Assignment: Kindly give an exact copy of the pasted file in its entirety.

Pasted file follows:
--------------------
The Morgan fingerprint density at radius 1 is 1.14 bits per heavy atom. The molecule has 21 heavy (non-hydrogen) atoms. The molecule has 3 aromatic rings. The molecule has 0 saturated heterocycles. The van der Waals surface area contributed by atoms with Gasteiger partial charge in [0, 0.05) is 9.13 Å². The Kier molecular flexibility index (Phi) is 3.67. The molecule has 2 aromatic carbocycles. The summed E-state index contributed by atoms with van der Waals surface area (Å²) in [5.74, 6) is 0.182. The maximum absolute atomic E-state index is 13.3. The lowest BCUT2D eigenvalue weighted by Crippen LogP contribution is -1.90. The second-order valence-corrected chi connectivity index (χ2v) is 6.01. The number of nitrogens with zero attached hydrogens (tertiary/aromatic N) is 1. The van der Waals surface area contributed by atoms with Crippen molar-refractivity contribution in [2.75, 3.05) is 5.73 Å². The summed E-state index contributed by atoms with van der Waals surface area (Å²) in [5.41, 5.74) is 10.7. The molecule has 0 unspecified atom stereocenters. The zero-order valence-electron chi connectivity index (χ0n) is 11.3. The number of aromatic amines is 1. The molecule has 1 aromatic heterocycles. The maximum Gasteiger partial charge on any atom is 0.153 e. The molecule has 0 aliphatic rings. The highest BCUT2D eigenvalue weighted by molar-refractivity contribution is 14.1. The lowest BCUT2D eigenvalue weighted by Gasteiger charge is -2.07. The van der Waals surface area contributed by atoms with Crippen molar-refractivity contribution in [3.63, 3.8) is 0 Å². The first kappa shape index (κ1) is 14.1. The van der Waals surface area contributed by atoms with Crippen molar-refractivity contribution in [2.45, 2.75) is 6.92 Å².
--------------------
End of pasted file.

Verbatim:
The Morgan fingerprint density at radius 1 is 1.14 bits per heavy atom. The molecule has 21 heavy (non-hydrogen) atoms. The molecule has 3 aromatic rings. The molecule has 0 saturated heterocycles. The van der Waals surface area contributed by atoms with Gasteiger partial charge in [0, 0.05) is 9.13 Å². The Kier molecular flexibility index (Phi) is 3.67. The molecule has 2 aromatic carbocycles. The summed E-state index contributed by atoms with van der Waals surface area (Å²) in [5.74, 6) is 0.182. The maximum absolute atomic E-state index is 13.3. The lowest BCUT2D eigenvalue weighted by Crippen LogP contribution is -1.90. The second-order valence-corrected chi connectivity index (χ2v) is 6.01. The number of nitrogens with zero attached hydrogens (tertiary/aromatic N) is 1. The van der Waals surface area contributed by atoms with Crippen molar-refractivity contribution in [2.75, 3.05) is 5.73 Å². The summed E-state index contributed by atoms with van der Waals surface area (Å²) in [5.41, 5.74) is 10.7. The molecule has 0 unspecified atom stereocenters. The zero-order valence-electron chi connectivity index (χ0n) is 11.3. The number of aromatic amines is 1. The molecule has 1 aromatic heterocycles. The maximum Gasteiger partial charge on any atom is 0.153 e. The molecule has 0 aliphatic rings. The highest BCUT2D eigenvalue weighted by molar-refractivity contribution is 14.1. The lowest BCUT2D eigenvalue weighted by Gasteiger charge is -2.07. The van der Waals surface area contributed by atoms with Crippen molar-refractivity contribution in [3.63, 3.8) is 0 Å². The first kappa shape index (κ1) is 14.1. The van der Waals surface area contributed by atoms with Crippen molar-refractivity contribution in [2.45, 2.75) is 6.92 Å².